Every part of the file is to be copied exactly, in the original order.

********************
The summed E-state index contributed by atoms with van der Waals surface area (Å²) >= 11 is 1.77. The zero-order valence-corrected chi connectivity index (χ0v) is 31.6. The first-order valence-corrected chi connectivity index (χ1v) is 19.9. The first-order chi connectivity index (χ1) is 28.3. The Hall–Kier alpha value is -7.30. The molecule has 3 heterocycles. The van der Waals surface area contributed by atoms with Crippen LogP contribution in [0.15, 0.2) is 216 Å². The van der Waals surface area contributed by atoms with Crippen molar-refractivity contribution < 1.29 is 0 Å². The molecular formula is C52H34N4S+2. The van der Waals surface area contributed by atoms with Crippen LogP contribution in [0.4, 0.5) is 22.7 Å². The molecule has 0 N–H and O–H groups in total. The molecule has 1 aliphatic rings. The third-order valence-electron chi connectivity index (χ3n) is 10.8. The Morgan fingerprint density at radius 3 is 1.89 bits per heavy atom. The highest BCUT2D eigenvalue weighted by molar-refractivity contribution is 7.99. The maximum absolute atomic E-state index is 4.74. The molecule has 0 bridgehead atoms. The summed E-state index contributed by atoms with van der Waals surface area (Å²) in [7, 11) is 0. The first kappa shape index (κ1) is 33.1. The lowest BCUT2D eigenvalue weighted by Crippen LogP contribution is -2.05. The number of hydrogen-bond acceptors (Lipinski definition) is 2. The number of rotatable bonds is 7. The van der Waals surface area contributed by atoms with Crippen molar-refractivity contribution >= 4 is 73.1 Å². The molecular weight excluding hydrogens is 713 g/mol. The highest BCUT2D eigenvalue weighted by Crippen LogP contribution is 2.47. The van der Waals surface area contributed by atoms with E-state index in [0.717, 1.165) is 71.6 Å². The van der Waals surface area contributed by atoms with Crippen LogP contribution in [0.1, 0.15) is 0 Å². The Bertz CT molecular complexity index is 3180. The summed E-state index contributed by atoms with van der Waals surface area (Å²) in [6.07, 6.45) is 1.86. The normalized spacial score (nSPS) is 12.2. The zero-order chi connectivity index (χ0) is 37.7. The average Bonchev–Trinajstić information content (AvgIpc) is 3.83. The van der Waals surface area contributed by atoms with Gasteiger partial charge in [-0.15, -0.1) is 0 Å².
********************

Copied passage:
The summed E-state index contributed by atoms with van der Waals surface area (Å²) >= 11 is 1.77. The zero-order valence-corrected chi connectivity index (χ0v) is 31.6. The first-order valence-corrected chi connectivity index (χ1v) is 19.9. The first-order chi connectivity index (χ1) is 28.3. The Hall–Kier alpha value is -7.30. The molecule has 3 heterocycles. The van der Waals surface area contributed by atoms with Crippen LogP contribution in [0.15, 0.2) is 216 Å². The van der Waals surface area contributed by atoms with Crippen molar-refractivity contribution < 1.29 is 0 Å². The molecular formula is C52H34N4S+2. The van der Waals surface area contributed by atoms with Crippen LogP contribution in [0.4, 0.5) is 22.7 Å². The molecule has 0 N–H and O–H groups in total. The molecule has 1 aliphatic rings. The third-order valence-electron chi connectivity index (χ3n) is 10.8. The Morgan fingerprint density at radius 3 is 1.89 bits per heavy atom. The highest BCUT2D eigenvalue weighted by molar-refractivity contribution is 7.99. The maximum absolute atomic E-state index is 4.74. The molecule has 0 bridgehead atoms. The summed E-state index contributed by atoms with van der Waals surface area (Å²) in [7, 11) is 0. The first kappa shape index (κ1) is 33.1. The lowest BCUT2D eigenvalue weighted by Crippen LogP contribution is -2.05. The number of hydrogen-bond acceptors (Lipinski definition) is 2. The number of rotatable bonds is 7. The van der Waals surface area contributed by atoms with Crippen molar-refractivity contribution >= 4 is 73.1 Å². The molecular weight excluding hydrogens is 713 g/mol. The highest BCUT2D eigenvalue weighted by Crippen LogP contribution is 2.47. The van der Waals surface area contributed by atoms with E-state index in [0.717, 1.165) is 71.6 Å². The van der Waals surface area contributed by atoms with Crippen LogP contribution in [0.1, 0.15) is 0 Å². The Bertz CT molecular complexity index is 3180. The summed E-state index contributed by atoms with van der Waals surface area (Å²) in [6.07, 6.45) is 1.86. The normalized spacial score (nSPS) is 12.2. The zero-order chi connectivity index (χ0) is 37.7. The average Bonchev–Trinajstić information content (AvgIpc) is 3.83. The van der Waals surface area contributed by atoms with Gasteiger partial charge in [-0.15, -0.1) is 0 Å².